Kenney ignites hope at digital job fair
A lot of people that Marlon Millner sees entering the Philadelphia Opportunities Industrialization Center (OIC) don’t have the basic skills needed to thrive in the technological job market of today.
There are a lot of job fairs, Millner, the director of communications at the OIC, told AL DÍA. But sometimes a person will attend these fairs and not have a resumé because they don’t know how to type.
On Monday, the Philadelphia OIC held its “Jobs Now: Digital Career Fair in North Philadelphia” in response to the continuing high unemployment rate in some of the city’s poorest neighborhoods.
Attendees filled the rooms of the OIC headquarters on North Broad Street, some with high hopes that they would be hired sooner rather than later.
“People do get jobs through relationships, but when we’re talking about what moves an economy today, it’s people competing for jobs online,” Millner said. “And so what we are doing today is helping ordinary people to a technological lifestyle where they can begin to do all of the things that you and I probably take for granted that we use technology for.”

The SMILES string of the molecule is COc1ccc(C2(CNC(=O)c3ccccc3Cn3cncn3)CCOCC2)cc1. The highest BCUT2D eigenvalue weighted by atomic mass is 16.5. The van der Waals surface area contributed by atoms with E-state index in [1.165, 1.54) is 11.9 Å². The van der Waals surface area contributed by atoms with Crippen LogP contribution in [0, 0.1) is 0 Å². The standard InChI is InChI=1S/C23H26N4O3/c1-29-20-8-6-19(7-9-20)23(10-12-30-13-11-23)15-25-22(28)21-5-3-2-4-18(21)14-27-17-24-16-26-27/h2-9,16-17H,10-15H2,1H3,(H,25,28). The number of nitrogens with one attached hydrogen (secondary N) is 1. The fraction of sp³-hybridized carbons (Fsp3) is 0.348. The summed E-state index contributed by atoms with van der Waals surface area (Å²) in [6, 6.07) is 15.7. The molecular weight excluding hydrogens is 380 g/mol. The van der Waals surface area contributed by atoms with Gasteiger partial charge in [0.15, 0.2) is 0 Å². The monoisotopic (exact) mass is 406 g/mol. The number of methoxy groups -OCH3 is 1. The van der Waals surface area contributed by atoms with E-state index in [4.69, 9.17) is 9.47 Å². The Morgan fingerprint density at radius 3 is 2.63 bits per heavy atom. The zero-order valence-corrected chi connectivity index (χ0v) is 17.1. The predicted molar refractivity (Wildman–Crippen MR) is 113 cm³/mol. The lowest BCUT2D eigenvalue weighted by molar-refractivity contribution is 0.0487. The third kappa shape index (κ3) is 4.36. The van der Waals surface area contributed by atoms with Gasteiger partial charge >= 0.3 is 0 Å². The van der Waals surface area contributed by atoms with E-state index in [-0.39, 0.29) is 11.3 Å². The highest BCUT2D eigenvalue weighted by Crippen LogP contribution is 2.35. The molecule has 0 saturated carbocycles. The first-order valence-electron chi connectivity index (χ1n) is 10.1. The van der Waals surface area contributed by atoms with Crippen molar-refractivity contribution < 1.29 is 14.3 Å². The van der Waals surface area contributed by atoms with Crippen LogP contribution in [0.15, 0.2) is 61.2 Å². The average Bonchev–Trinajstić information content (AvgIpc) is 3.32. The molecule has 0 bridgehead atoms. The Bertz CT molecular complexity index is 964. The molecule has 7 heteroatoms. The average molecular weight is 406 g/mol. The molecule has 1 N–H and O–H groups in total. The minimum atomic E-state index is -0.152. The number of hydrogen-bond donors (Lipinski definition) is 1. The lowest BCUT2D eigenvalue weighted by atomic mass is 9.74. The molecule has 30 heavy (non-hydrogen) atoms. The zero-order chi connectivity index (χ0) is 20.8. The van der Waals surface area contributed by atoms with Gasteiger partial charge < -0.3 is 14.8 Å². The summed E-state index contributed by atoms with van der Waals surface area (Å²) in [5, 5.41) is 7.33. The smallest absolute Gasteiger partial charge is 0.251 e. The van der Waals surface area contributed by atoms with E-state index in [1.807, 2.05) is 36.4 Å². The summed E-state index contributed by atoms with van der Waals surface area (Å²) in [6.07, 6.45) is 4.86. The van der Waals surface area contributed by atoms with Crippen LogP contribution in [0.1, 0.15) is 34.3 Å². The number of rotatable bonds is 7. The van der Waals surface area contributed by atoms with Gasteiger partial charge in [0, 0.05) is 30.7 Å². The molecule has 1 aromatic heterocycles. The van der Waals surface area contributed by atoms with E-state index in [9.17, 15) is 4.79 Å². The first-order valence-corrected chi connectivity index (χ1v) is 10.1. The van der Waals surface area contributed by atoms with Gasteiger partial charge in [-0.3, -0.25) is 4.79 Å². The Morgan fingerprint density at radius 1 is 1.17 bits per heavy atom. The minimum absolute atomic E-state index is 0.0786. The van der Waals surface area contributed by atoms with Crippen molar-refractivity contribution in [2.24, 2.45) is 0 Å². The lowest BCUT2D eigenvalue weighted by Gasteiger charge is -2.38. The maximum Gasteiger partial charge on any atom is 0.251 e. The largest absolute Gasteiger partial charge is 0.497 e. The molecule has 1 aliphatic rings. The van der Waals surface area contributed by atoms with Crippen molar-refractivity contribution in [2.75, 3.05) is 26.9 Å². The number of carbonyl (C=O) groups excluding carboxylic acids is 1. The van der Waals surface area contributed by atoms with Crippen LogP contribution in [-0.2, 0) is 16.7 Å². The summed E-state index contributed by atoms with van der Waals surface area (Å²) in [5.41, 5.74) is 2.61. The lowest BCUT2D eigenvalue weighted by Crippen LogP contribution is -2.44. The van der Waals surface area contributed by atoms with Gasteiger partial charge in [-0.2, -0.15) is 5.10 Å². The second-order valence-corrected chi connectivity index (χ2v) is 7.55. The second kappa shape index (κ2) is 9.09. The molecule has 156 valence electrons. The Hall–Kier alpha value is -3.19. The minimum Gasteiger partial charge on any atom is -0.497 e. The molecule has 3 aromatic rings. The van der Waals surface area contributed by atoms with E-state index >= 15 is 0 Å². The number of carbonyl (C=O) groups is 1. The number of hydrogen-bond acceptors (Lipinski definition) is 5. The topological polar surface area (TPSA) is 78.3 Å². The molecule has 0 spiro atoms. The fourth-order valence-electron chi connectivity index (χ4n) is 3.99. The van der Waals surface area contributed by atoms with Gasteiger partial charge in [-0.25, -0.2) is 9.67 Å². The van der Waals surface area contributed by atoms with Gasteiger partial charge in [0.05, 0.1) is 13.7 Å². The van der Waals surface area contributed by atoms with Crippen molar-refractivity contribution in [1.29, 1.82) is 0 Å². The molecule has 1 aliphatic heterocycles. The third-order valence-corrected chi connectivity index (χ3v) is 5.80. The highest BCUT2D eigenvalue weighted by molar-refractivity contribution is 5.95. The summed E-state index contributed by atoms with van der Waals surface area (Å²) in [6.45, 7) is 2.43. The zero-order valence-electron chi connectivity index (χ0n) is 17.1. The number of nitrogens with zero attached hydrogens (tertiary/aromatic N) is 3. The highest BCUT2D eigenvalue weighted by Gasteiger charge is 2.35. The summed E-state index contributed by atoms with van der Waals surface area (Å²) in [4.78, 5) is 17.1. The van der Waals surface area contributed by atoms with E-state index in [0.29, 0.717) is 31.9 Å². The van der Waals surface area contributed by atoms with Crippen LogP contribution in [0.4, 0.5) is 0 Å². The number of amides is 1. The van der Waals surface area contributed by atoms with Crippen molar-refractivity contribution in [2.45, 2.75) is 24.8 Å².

The digital job fair provided up to 70 computer workstations where attendees could apply for available jobs in real time with help from leading employers in the hospitality and non-hospitality sectors.
Attendees ranged in age — some as young as high school students, others much older than that. A reminder that Philadelphia’s unemployment crisis isn’t bound by age. A true sign of the times.
Philadelphia Mayor Jim Kenney stopped by the job fair as well, saying how impressed he was to see people working diligently at the computer terminals. But, Kenney added, there is still much work to be done.
“I will tell everyone here and especially the young folks that you need to be computer literate to be able to apply for anything, because everything is online. There are no more paper applications,” Kenney said. “Our city is doing well in some neighborhoods, but not in all neighborhoods and we need to make sure that is across the board. I walked through this building today, there are people working diligently at computer terminals looking for jobs, there are people working diligently to help them get through the applications and find work.”
The only way to bridge the digital divide that exists throughout Philadelphia neighborhoods is through human interaction and human instruction, Millner added. “I think the position of Philadelphia OIC is that Mayor Kenney has been authentic and that he’s serious about recognizing that their must be shared prosperity in this city,” Millner said.